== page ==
A few months ago, I had fallen into another black hole of compulsive reading. I hated my job and the process of finding a new one was making me extremely anxious, so I read. I hated my university classes and felt extremely unfulfilled by them, so I read. I finished four books in ten days, but I didn’t feel good about it. I felt like I was taking ten steps back, succumbing to old bad habits that I thought I was done with—which also started making me anxious. So I decided to unplug: and my version of unplugging is turning off Goodreads and rereading a book that I’ve already read. (I know that you can still track books you’re rereading on Goodreads and that they can also count towards your reading challenge, but I’m trying to decompress here, OK?)

In How to Do Nothing, Jenny Odell says that in our current era, “doing nothing” is possibly one of the most radical things we can do, given that there are so many forces out there that are demanding our attention and profiting from it—social media being a prime example. When we are constantly glued to social media, we very quickly forget that we are human beings, not machines. We’re not just an avatar or a set of preferences, we’re real living human beings who hurt sometimes and are different from one day to the next.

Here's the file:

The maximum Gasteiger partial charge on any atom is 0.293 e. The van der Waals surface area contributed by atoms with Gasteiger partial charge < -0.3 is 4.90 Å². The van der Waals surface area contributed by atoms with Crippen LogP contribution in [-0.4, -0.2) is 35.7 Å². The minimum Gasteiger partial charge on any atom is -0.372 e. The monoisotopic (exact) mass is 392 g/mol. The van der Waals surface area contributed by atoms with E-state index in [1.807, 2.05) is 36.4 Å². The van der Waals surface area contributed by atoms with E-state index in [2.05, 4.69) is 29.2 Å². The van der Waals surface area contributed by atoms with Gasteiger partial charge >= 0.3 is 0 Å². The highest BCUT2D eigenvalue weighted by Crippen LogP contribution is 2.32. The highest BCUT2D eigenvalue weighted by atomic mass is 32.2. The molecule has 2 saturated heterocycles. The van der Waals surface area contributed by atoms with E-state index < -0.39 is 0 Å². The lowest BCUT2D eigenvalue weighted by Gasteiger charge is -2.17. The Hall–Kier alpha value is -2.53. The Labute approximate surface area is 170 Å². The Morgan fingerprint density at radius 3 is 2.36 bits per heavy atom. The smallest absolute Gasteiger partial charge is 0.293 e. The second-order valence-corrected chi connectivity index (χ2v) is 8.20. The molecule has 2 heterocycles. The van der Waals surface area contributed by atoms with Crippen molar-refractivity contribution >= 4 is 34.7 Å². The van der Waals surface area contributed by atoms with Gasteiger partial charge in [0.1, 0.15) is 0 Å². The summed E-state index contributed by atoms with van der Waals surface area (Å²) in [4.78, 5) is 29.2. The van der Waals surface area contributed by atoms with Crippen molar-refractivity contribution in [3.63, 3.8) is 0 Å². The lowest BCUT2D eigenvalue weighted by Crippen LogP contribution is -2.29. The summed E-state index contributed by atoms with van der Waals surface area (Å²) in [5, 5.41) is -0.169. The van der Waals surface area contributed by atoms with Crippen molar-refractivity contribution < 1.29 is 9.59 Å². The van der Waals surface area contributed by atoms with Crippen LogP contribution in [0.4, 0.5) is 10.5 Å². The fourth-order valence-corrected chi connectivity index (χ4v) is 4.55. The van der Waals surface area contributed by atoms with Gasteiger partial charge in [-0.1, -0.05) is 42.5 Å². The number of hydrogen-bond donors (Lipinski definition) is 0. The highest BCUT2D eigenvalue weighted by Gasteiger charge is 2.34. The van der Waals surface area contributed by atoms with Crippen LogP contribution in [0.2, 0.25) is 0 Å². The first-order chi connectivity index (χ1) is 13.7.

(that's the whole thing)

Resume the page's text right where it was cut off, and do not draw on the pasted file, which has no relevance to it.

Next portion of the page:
For me, turning off my Goodreads app and rereading a book that I love is “doing nothing,” at least by Odell’s definition, since I’m actively ignoring the pressure to read one of the countless new books I own or seeking out another from my endless TBR shelf on Goodreads and just reading what I want, when I want. And once I figured out how to do that, I felt less anxious and less inclined to read compulsively to feel productive. Rereading your favorites can bring comfort, after all. I’m not saying I won’t ever read compulsively again—I, too, am only human—but at least I’m more confident in my ability to draw the line, pull the plug, and just enjoy a book because I feel like it.